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Hyperloop: The Promise is in the Project’s Approach

Entrepreneur and inventor Elon Musk this week shocked and awed us with an innovative design for what transportation could look like in the not too distant future. He proposes a solar-powered, aluminum pod that moves with pressurized air through a tube at about 800 miles per hour.

Crazy? Maybe but so have been many of the ideas proposed by the smartest people in history before their concepts became part of our everyday lives.

What’s most interesting to me and what I think reinforces a common theme among entrepreneurs and inventors of our time is how Musk is approaching this project:

Hyperloop is a new mode of transport that seeks to change this paradigm by being both fast and inexpensive for people and goods. Hyperloop is also unique in that it is an open design concept, similar to Linux. Feedback is desired from the community that can help advance the Hyperloop design and bring it from concept to reality. - - Hyperloop Alpha, Page 6

The approach sounds familiar. Twenty-two years ago this month Linux creator Linus Torvalds posted his “crazy” idea on the web:

“I’m doing a (free) operating system (just a hobby won’t be big and professional like gnu)...I’d like to know what features most people would want. Any suggestions are welcome....”

Musk knows from Linus’ experience and his own that this approach works. He has leveraged collaborative development and Linux for both Tesla and SpaceX. SpaceX uses Linux for mission control, among other things, and Tesla uses it for its In-Vehicle-Infotainment (IVI).

This open design and solicitation for feedback is one of the primary ways that Musk can propose this solution at 11X less the cost ($6B) of the transportation system currently proposed by the State of California ($70B). It will also result in less time to build the system and faster speeds and efficiencies once it is built. Lower cost, accelerated pace of development and more innovation are the benefits of collaborative development. Thanks to Linux and the path it blazed for collaborative development, today we know that by sharing ideas, technology can be spread and is adopted much more rapidly.

Musk is among the greatest inventors and innovators of modern time: Torvalds created a free and open operating system that would run most of modern day society; Berners-Lee chose not to patent the WWW, opening up a communications vehicle that would radicalize the way we interact as a global community; and Zuckerberg took the “Hacker Way” philosophy to innovate on top of both Linux and the web to build what today is the most visited website in the world. These geniuses know that no matter how high their IQ, they don’t hold all the answers needed to transform the world - but the community does.

This week we also saw a lot of naysayers respond to Musk’s proposal. We certainly experienced this with Linux in the early days. As for Hyperloop, regardless of what we see come to fruition, whether the exact plan for Hyperloop as it’s described today or something different, opening up the design and calling on others to contribute and participate will accelerate development for a transportation system that costs less and outperforms existing technology.

Read more at Jim Zemlin's Blog
 

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  • nate Said:

    Solved the problems with the Kantrowitz Limit in his white paper and even filed a patent. This can be done.

  • Olgrumpfy Said:

    At first I thought, "NO! There are too many problems with this." and there are major issues with the initial overview. However, now I have lost 2 nights' sleep as my crazy brain mulls over possible options, I may have found a few options, which will make such a system very cheap indeed. My problem is, once I submit the suggestions, sime of the information will be, in my opinion, dangerous in open forum. So what can be done?

  • ken Said:

    "Poor mans copyright " write down your suggestions or ideas on paper get it notarized about $3 or $4, make a copy of the original. take the original and mail it to yourself, when you get it in the mail do not open it , this way your idea is dated and stamped by the US post office and this is proof that the idea is yours, now you can take the copy and submit it to this website if you choose.

  • Olgrumpfy Said:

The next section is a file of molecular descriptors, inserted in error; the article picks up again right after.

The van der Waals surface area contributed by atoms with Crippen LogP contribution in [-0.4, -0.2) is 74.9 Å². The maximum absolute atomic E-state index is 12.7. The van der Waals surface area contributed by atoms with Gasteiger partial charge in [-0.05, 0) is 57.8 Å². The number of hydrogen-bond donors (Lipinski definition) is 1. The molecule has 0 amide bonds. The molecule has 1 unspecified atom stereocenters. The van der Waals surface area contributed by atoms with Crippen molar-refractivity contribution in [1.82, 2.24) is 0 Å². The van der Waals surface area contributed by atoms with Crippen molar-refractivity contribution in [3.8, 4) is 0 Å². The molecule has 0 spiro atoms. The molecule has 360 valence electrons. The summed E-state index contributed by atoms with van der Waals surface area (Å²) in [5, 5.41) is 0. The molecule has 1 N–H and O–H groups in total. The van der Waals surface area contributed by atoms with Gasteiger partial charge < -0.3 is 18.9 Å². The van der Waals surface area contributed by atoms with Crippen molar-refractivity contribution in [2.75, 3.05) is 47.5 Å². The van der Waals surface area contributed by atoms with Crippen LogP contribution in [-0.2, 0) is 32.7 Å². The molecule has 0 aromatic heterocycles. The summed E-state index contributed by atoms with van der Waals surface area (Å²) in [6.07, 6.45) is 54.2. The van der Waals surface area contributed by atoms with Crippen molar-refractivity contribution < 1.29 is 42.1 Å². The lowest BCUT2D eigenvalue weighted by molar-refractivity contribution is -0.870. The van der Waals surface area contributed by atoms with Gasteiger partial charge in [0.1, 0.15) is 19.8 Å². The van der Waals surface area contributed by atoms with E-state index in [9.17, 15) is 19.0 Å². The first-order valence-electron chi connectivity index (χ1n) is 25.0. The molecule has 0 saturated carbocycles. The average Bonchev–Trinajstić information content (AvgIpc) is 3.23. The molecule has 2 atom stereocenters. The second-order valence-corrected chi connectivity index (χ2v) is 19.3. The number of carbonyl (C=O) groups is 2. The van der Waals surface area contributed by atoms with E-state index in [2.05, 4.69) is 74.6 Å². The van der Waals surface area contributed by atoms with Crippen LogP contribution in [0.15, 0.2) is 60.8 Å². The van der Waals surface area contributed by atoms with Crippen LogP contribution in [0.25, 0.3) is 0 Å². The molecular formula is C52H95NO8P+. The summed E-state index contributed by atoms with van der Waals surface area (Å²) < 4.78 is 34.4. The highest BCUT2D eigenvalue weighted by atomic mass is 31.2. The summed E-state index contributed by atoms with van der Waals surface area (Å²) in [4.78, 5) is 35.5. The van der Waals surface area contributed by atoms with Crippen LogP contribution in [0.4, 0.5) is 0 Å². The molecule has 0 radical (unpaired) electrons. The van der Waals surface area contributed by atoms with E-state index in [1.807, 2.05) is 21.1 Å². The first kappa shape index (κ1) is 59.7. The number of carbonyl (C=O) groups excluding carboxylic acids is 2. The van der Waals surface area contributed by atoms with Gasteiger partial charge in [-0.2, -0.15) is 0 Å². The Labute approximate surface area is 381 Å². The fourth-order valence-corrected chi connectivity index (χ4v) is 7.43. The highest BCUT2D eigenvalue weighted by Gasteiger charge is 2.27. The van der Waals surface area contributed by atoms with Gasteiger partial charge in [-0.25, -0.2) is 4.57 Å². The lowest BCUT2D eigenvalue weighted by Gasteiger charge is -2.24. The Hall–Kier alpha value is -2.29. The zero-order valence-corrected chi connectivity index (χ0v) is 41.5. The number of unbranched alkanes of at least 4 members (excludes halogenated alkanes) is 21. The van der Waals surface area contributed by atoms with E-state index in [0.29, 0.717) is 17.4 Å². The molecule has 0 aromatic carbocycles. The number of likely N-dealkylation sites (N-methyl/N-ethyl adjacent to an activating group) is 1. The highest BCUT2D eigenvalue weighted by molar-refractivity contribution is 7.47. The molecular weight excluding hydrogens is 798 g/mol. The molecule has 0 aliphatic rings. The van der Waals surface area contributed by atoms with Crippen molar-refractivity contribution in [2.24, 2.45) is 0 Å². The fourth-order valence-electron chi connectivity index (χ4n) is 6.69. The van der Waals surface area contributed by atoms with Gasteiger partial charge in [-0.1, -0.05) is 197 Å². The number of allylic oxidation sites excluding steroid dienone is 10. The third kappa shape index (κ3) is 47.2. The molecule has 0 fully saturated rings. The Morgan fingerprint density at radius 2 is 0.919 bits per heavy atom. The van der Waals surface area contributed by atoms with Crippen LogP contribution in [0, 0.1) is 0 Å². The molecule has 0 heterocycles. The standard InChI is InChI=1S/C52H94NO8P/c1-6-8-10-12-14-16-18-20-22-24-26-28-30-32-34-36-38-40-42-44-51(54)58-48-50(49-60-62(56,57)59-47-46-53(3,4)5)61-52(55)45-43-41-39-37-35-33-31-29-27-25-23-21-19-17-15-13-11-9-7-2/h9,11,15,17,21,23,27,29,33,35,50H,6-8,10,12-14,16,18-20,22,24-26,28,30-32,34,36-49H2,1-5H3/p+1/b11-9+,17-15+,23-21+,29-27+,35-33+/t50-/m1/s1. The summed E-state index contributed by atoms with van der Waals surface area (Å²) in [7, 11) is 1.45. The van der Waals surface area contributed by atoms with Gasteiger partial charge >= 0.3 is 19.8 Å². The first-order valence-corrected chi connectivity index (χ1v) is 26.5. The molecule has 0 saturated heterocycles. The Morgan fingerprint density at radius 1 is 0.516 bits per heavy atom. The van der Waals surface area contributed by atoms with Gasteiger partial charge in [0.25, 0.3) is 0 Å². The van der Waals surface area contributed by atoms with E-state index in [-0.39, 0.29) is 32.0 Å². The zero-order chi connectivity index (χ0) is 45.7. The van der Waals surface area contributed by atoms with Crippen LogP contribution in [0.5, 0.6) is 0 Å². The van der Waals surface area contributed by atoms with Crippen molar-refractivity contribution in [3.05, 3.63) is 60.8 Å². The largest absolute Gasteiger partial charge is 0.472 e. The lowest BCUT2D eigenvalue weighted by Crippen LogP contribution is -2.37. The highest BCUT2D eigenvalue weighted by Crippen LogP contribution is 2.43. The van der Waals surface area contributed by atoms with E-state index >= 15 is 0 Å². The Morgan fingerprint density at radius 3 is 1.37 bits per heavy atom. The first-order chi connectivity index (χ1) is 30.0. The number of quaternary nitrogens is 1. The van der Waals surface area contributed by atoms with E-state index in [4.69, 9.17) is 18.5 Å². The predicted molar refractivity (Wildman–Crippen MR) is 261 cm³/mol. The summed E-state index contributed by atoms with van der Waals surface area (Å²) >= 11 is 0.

I am not interested in making money out of this. My agenda is altruistic. Typical Brit, you see.......... I have found a way to phrase my opinions without getting too detailed. Here is and overview Q&A, based on a UK Press Article. The answers are specifically aimed at a possible UK implementation. The following has been promulgated on line by me: The leading paragraphs are excerpts from the Press Article. The latter paragraphs are my opinions. __________________________________________________________________________________ Heat damage Compressing air and expelling it can produce heat, which could potentially damage the capsule and the surrounding tube. Musk predicts cooling the air from temperatures of 283 degrees C after compression and that temperatures of around 125 degrees C will be created immediately beneath the skis. Sam Jaffe, a senior research analyst at Navigant Research, said that pods would need to carry quite large coolant systems to counteract this. This would increase their weight and reduce their efficiency. He said: "The biggest concern with this plan has to do with temperature. The pod will be compressing air and expelling it downwards and backwards. "All that air compression creates an enormous amount of heat, which can damage the pod and its machinery. "Musk’s solution is to add to each pod a water tank that will capture that heat and turn it into steam to be collected at the next station. "Although the thermodynamic calculations are correct, a small pod with only a few cubic feet of room for a heat exchanger leaves little space for an efficient exchange of heat. "That means that the flow of water must be increased, requiring a lot more water on board. There may be an elegant solution for this challenge, but it’s not in Musk’s current paper." Possible Solution: Compression does not need to be complicated. Using standard Venturi techniques, the air in front of the travelling capsule may be compressed to 1/10th of its cross sectional area by the same process which Dyson makes his vaneless fan work. The same phenomenon is used to inflate Airbus escape chutes, so there is no patent inhibition. To quantify this: assume a 3m diameter capsule. The air in front can be compressed to a 30cm diameter, just using the Venturi dynamics. Heat dissipation is relatively simple. By reducing the output aperture of the compression tunnels, sudden expulsion into a lower pressure environment will automatically cool the airflow. This is how many cooling systems work. If a small turbine is included in the output of the compression tunnel, that will act sufficiently loke a nozzle to cool the airflow, while providing, at high speeds, a very significant power generation capability! =============================================================== Wind stress Tall structures are prone to wind shear – just ask any sky-scraper architect. The differences in wind strength at the top of a building compared to the bottom can place large forces on them and cause them to sway, if not appropriately designed. Musk proposes building the Hyperloop tube and its solar panels on top of pillars ranging from 20 feet to 100 feet. In analysis for Navigant Research, Mr Jaffe said: "Wind stress is another challenge. "Any structure elevated 100 feet off the ground is going to be under a lot of wind pressure, which will act on it in weird and sometimes multiple directions. "If that structure is a heavy tube stretching hundreds of miles in either direction, you effectively have a big sail. Will the concrete pylons be powerful enough to resist that pressure?" UK Solution: The question to ask is, WHY does it have to be raised? Whilst that may be a problem in America, it is not necessarily a problem elsewhere! In the UK and other heavily built-up countries, short supports in banked and drained cuttings would probably be environmentally preferable. These could be landscaped in the standard railway fashion. The banks would go a long way to eliminating extraneous noise. To even out gradients and to bridge watercourses, the traditional viaduct is expected to be acceptable. ================================================================ Energy supply Musk proposes using solar panels mounted on top of the tubes to provide the energy required to power the Hyperloop. John Hansman, a professor of aeronautics and astronautics at the Massachusetts Institute of Technology, told the MIT Technology Review, that he had reservations about the energy it would require. He said: "It would be enormously expensive." “My questions aren’t could you do it, but could you do it in a way that makes sense from an energy efficiency standpoint and makes sense from an economic standpoint.” He added that Musk's proposal to use Tesla electric vehicle batteries to suck air in through the front of the pod, compress it and force it out through skis on the bottom required a lot of energy. He said it was unclear whether the batteries would hold enough energy to do this for the entire trip. ================================================================ Musk assumes using linear motors to drive the capsules, but, as already discovered by the old British Rail, such systems are horrifically power hungry. Alternative non reactive drive options need exploration. The two, which spring to mind are based on magnetic field repulsion. It is well known that when two magnets collide, not only does Newtonian Inertia occur (think about that annoying clicking desk toy!) but also the latent energy released by the compression of the magnetic fields, which more or less quadruples the energy released to the free magnet. So a simple electromagnetic repulsion impulse train could be implemented to accelerate the capsule within the tube. This system might need a hydraulic initiation sequence at the commencement of journeys, but that is simple and not significantly expensive, in terms of the overall cost of running this sort of transport system. Using rotating magnetic fields greatly increases the energy transfer to the capsule, which means the magnet fields used could be quite a bit smaller than the static impulse option. This reduces the power requirement quite considerably, since only power to rotate the capsule magnet would be needed and this could be confined to static rotating magnetic fields in the tube infrastructure. In other words, the capsule could be, in terms of motive power and air compression, passive. It should be emphasised in this section, that the bulk of energy, used to drive the capsules would be latent in form, greatly minimising the external power requirements (now there’s a good mixed metaphor!) ================================================================ G-forces Provided the capsules are accelerated slowly, then the forces exerted on humans inside the capsules should actually be fairly low. No more than that of a sports car, according to Musk. However, the tubes would need to be as flat as possible and without any steep corners to ensure those forces stay low. If the capsule banks with the corners then any additional g-force will be applied vertically down through the capsule, making the ride more comfortable. ================================================================ Design Solutions: The use of magnetic impulse drives would certainly cause the system to be somewhat jerky, with the possibility of unacceptable passenger discomfort. However, by using electromagnetic fields as opposed to fixed magnetic fields, it should be relatively easy, in engineering terms, to minimise such problems. Including capsule motion monitors in the control circuitry should provide a fairly standard acceleration control monitor. These would also be useful for controlling deceleration as well. Coincidental Design Issues: The use of magnetic impulse drives has its own biomedical issues, not least to cause “Visions”! This is a well-known phenomenon, most common in people with a tendency to Temporal Lobe Epilepsy. It was most probably the event, which caused the conversion of St Paul. I suspect it has been the cause of all religious visions, no matter what religion. The issue might be best addressed by locating the magnets/electromagnets in outriggers on the capsule. This would mean the single tube would become a treble tube. A 3m diameter main tube, supported by two 1m diameter tubes would greatly enhance the lateral strength of the infrastructure, eliminating flex, due to side winds. Including a further Venturi compression set in each outrigger will further stabilise the capsule in motion. The outriggers could also be used as luggage holds. Further reduction of magnetic influences on passengers could be effected by the inclusion of grounded screening plates in the walls of both capsule and outrigger tubes. By implementing a laminate construction, the screens would also provide further vertical rigidity of the tubes. Olgrumpfy